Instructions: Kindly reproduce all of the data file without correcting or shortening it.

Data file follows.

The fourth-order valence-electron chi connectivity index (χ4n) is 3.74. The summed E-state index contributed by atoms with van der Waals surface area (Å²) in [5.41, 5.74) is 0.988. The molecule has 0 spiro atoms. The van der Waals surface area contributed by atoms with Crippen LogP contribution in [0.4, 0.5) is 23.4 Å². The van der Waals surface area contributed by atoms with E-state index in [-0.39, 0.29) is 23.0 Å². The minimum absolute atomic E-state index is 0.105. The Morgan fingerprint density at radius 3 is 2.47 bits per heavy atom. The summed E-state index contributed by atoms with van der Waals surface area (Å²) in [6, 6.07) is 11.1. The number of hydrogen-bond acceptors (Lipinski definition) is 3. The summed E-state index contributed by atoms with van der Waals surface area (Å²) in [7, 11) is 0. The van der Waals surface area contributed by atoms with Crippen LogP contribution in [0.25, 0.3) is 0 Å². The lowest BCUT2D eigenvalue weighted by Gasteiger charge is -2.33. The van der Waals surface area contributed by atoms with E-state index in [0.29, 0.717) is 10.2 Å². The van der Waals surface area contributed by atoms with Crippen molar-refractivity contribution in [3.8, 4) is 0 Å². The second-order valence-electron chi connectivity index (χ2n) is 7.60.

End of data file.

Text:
The fourth-order valence-electron chi connectivity index (χ4n) is 3.74. The summed E-state index contributed by atoms with van der Waals surface area (Å²) in [5.41, 5.74) is 0.988. The molecule has 0 spiro atoms. The van der Waals surface area contributed by atoms with Crippen LogP contribution in [0.4, 0.5) is 23.4 Å². The van der Waals surface area contributed by atoms with E-state index in [-0.39, 0.29) is 23.0 Å². The minimum absolute atomic E-state index is 0.105. The Morgan fingerprint density at radius 3 is 2.47 bits per heavy atom. The summed E-state index contributed by atoms with van der Waals surface area (Å²) in [6, 6.07) is 11.1. The number of hydrogen-bond acceptors (Lipinski definition) is 3. The summed E-state index contributed by atoms with van der Waals surface area (Å²) in [7, 11) is 0. The van der Waals surface area contributed by atoms with Crippen LogP contribution in [0.25, 0.3) is 0 Å². The lowest BCUT2D eigenvalue weighted by Gasteiger charge is -2.33. The van der Waals surface area contributed by atoms with E-state index in [0.29, 0.717) is 10.2 Å². The van der Waals surface area contributed by atoms with Crippen molar-refractivity contribution in [3.8, 4) is 0 Å². The second-order valence-electron chi connectivity index (χ2n) is 7.60.